If I call a method "shutdownSafely" then you can bet that there is a reason for choosing that name and not "shutdown".
    – gnasher729
    Sep 19, 2020 at 8:53
  • 1
    Your suggestions don't sound harsh to me, though I'm a junior; my role is learning from more senior members, and understanding what the company wants, not arguing about it. An empty comment would make me wonder what bits of empty code are lying around. There are always ways of saying things like "building you up", "bringing you to your full potential", "best it can be" that have less of a critical tone but underline the fact that less-than-optimal code is not accepted. Sep 19, 2020 at 13:29

6 Answers 6


You shouldn't tell them "I'm being harsh because my manager asked me to be harsh". YOu should tell them why these things matter- long term maintainability, readability, the costs associated with changing it later (Mythical Man Month type things). Teach them why this is important. That's all technical, not just politics. If you can get them to understand that, they'll become better devs as well.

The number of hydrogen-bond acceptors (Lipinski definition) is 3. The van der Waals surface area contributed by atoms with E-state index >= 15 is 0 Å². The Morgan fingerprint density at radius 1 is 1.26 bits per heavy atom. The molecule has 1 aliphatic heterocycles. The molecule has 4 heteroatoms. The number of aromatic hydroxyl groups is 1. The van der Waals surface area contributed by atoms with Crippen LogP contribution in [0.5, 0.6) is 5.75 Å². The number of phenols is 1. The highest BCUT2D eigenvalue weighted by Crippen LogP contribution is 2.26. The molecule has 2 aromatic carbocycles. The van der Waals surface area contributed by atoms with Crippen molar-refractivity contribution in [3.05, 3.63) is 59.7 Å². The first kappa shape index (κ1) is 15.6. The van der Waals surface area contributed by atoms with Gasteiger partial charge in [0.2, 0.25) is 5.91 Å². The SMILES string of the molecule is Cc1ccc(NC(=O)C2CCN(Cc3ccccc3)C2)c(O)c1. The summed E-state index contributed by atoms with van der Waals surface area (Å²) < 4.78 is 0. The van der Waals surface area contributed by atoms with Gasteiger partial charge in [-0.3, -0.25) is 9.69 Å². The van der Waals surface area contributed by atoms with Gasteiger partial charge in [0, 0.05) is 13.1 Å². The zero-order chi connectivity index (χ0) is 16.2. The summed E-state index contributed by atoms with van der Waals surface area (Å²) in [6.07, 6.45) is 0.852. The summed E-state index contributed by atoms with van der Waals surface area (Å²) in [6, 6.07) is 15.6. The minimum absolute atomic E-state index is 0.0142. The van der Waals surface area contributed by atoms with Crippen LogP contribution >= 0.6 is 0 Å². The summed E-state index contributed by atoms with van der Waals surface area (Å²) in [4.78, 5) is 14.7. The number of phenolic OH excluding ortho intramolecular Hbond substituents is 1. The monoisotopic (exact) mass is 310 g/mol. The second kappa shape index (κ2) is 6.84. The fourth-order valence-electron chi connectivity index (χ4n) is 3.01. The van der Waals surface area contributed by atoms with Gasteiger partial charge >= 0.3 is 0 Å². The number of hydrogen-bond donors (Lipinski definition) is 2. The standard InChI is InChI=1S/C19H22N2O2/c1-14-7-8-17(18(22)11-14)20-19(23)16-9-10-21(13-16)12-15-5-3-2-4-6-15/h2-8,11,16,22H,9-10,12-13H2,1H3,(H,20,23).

(Although shutdownApparatusSafely may not be too bad if there are also unsafe ways of shutting it down, or if historically it wasn't being shut down safely and this would make it more obvious that it needs to be. I'd probably keep this name.)


Should I explain to junior developers that I'm being scrupulous during code reviews because our boss asked me to help them improve their code quality, and not just because their code sucks for technical reasons?


I suggest you don't say "your code sucks for technical reasons", that wouldn't be professional nor polite.